(Bloomberg) -- Crop futures in Chicago swung wildly after the US Department of Agriculture signaled a record domestic soy output while also slashing Europe’s drought-hit corn crop.

US soy production is forecast at 4.531 billion bushels, a record. USDA also raised its soy yield estimate to 51.9 bushels an acre, the highest ever and more than analysts expected. That’s mainly because crops advanced more quickly than normal in states such as top grower Illinois, the report said. 

This month’s World Agricultural Supply and Demand Estimates, or WASDE, is closely watched as it comes in the midst of the US growing season. The data also arrived as Russia’s invasion of Ukraine stoked inflation worldwide. Any falling prices for crops could add to optimism that inflation could ease. World food prices already declined by the most since 2008 this past July.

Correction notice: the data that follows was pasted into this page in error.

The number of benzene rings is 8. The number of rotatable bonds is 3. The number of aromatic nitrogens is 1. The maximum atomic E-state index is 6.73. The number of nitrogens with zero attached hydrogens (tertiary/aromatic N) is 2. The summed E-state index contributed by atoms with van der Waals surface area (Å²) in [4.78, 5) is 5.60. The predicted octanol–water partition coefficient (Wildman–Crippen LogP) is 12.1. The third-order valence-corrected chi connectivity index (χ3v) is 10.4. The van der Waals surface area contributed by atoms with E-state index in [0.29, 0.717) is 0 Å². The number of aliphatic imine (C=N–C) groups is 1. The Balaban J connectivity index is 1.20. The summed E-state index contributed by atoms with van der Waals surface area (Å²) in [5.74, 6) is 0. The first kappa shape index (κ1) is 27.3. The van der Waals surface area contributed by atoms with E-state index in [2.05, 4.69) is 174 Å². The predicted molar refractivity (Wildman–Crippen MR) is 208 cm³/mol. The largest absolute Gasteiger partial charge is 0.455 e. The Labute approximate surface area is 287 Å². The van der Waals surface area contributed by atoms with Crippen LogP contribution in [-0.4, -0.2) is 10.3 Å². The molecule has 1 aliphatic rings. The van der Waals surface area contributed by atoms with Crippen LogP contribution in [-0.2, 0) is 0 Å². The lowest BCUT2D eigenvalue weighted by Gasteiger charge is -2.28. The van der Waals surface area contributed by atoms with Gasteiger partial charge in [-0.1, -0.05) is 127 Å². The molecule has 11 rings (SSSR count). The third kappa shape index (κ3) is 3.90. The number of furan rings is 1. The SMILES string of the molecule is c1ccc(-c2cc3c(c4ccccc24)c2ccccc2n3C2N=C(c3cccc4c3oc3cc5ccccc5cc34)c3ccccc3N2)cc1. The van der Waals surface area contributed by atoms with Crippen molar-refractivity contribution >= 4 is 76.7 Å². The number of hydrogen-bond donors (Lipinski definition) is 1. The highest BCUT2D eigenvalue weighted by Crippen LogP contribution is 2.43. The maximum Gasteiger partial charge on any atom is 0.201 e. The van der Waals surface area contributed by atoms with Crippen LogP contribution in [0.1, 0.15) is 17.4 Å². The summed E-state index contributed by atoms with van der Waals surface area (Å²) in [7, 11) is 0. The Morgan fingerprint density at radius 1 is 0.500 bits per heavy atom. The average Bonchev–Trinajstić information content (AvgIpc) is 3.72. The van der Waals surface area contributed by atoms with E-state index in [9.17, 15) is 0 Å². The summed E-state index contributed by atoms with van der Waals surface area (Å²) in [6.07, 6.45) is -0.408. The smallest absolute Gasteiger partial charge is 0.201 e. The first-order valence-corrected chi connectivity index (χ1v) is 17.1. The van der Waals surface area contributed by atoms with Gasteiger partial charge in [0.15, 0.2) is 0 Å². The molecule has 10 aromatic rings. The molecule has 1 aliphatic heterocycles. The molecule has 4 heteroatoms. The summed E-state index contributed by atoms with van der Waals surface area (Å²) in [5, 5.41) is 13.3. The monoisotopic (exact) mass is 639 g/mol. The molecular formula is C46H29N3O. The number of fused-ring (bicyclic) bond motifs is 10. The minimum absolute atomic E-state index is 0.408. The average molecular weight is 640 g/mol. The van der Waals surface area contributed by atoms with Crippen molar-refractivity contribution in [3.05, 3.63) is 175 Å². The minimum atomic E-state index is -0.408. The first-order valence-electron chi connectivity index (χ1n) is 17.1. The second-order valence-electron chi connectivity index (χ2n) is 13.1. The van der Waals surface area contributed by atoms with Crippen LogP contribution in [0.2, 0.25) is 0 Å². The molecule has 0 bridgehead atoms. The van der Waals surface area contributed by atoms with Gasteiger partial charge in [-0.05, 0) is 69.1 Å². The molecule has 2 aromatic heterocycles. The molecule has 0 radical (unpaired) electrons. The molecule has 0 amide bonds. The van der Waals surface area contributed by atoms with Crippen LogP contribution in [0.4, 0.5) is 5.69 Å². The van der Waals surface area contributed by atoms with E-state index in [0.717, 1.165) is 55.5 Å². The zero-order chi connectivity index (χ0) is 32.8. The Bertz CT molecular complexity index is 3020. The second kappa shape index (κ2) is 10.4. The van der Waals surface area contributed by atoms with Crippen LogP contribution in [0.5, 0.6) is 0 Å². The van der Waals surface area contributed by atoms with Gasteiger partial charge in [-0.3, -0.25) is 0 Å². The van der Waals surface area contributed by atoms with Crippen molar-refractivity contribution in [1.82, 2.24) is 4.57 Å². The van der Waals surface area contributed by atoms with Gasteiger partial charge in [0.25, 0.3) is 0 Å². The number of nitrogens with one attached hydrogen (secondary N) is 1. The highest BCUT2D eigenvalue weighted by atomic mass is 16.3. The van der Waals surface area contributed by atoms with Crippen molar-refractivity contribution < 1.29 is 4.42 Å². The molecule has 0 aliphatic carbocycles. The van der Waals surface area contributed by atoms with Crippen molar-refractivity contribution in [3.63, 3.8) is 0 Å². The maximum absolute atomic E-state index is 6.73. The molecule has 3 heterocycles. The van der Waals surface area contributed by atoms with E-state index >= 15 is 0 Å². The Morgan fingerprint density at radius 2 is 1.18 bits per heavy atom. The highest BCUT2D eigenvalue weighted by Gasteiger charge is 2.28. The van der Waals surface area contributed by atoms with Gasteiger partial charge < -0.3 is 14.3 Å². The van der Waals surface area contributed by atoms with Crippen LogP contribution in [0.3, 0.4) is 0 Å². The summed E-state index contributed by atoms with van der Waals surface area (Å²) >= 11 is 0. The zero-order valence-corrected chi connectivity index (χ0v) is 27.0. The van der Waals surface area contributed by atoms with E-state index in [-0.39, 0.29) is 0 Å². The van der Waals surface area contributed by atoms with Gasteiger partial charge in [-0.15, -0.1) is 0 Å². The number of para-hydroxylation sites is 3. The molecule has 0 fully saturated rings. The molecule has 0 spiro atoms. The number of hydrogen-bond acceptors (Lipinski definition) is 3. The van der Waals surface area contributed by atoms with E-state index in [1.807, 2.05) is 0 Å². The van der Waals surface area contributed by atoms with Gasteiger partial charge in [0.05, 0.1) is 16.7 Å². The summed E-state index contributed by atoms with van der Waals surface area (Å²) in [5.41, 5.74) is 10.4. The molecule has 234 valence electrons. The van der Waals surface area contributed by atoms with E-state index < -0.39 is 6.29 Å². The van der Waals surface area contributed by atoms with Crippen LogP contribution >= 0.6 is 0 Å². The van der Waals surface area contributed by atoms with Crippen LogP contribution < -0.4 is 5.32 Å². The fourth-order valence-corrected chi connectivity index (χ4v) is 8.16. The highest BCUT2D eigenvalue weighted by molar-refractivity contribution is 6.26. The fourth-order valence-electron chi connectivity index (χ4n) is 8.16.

The projections for corn supplies, however, are more complicated, and conflicting data in the report caused that market to swing wildly after initially following soybeans lower. 

There’s optimism that the newly agreed Ukraine grain-export deal will prove successful, and the USDA raised its estimate for the country’s corn exports as well as production by a significant amount. However, it also slashed its EU crop outlook and US yields.

Soybeans fell as much as 2.3% to $14.1525 a bushel in Chicago before clawing back much of the decline, while wheat dropped as much as 3.4%. Corn fluctuated before rising 1.2% to $6.3525 a bushel as of 12:10 p.m. local time.

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